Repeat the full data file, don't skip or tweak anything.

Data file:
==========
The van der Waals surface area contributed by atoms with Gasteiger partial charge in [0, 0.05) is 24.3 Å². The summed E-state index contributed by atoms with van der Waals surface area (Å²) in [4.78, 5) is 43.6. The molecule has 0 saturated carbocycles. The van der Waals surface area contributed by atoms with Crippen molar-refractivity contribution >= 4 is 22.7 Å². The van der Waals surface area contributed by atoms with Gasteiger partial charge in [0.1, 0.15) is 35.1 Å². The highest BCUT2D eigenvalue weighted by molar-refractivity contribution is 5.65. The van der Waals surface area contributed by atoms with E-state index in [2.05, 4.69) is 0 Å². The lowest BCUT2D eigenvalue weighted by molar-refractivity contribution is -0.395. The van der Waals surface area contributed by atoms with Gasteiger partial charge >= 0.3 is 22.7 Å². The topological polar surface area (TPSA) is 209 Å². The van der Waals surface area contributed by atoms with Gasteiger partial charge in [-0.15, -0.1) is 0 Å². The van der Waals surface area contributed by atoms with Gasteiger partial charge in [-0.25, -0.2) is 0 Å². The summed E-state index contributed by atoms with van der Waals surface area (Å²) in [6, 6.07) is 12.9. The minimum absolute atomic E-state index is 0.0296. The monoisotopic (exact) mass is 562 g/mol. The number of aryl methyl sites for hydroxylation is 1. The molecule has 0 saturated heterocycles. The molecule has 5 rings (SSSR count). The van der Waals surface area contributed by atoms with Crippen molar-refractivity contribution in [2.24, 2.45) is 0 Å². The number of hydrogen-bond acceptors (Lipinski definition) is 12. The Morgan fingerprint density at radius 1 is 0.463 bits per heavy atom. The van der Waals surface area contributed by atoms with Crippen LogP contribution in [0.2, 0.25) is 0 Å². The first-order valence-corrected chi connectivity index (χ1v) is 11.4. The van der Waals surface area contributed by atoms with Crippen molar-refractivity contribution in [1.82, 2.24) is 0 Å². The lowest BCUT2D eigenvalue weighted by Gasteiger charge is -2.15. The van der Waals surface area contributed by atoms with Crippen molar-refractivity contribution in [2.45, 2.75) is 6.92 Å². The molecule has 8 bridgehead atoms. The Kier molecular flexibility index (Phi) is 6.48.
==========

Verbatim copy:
The van der Waals surface area contributed by atoms with Gasteiger partial charge in [0, 0.05) is 24.3 Å². The summed E-state index contributed by atoms with van der Waals surface area (Å²) in [4.78, 5) is 43.6. The molecule has 0 saturated carbocycles. The van der Waals surface area contributed by atoms with Crippen molar-refractivity contribution >= 4 is 22.7 Å². The van der Waals surface area contributed by atoms with Gasteiger partial charge in [0.1, 0.15) is 35.1 Å². The highest BCUT2D eigenvalue weighted by molar-refractivity contribution is 5.65. The van der Waals surface area contributed by atoms with E-state index in [2.05, 4.69) is 0 Å². The lowest BCUT2D eigenvalue weighted by molar-refractivity contribution is -0.395. The van der Waals surface area contributed by atoms with Gasteiger partial charge >= 0.3 is 22.7 Å². The topological polar surface area (TPSA) is 209 Å². The van der Waals surface area contributed by atoms with Gasteiger partial charge in [-0.15, -0.1) is 0 Å². The van der Waals surface area contributed by atoms with Gasteiger partial charge in [-0.25, -0.2) is 0 Å². The summed E-state index contributed by atoms with van der Waals surface area (Å²) in [6, 6.07) is 12.9. The minimum absolute atomic E-state index is 0.0296. The monoisotopic (exact) mass is 562 g/mol. The number of aryl methyl sites for hydroxylation is 1. The molecule has 0 saturated heterocycles. The molecule has 5 rings (SSSR count). The van der Waals surface area contributed by atoms with Crippen molar-refractivity contribution in [2.24, 2.45) is 0 Å². The number of hydrogen-bond acceptors (Lipinski definition) is 12. The Morgan fingerprint density at radius 1 is 0.463 bits per heavy atom. The van der Waals surface area contributed by atoms with Crippen LogP contribution in [0.2, 0.25) is 0 Å². The first-order valence-corrected chi connectivity index (χ1v) is 11.4. The van der Waals surface area contributed by atoms with Crippen molar-refractivity contribution in [1.82, 2.24) is 0 Å². The lowest BCUT2D eigenvalue weighted by Gasteiger charge is -2.15. The van der Waals surface area contributed by atoms with Crippen molar-refractivity contribution in [2.45, 2.75) is 6.92 Å². The molecule has 8 bridgehead atoms. The Kier molecular flexibility index (Phi) is 6.48.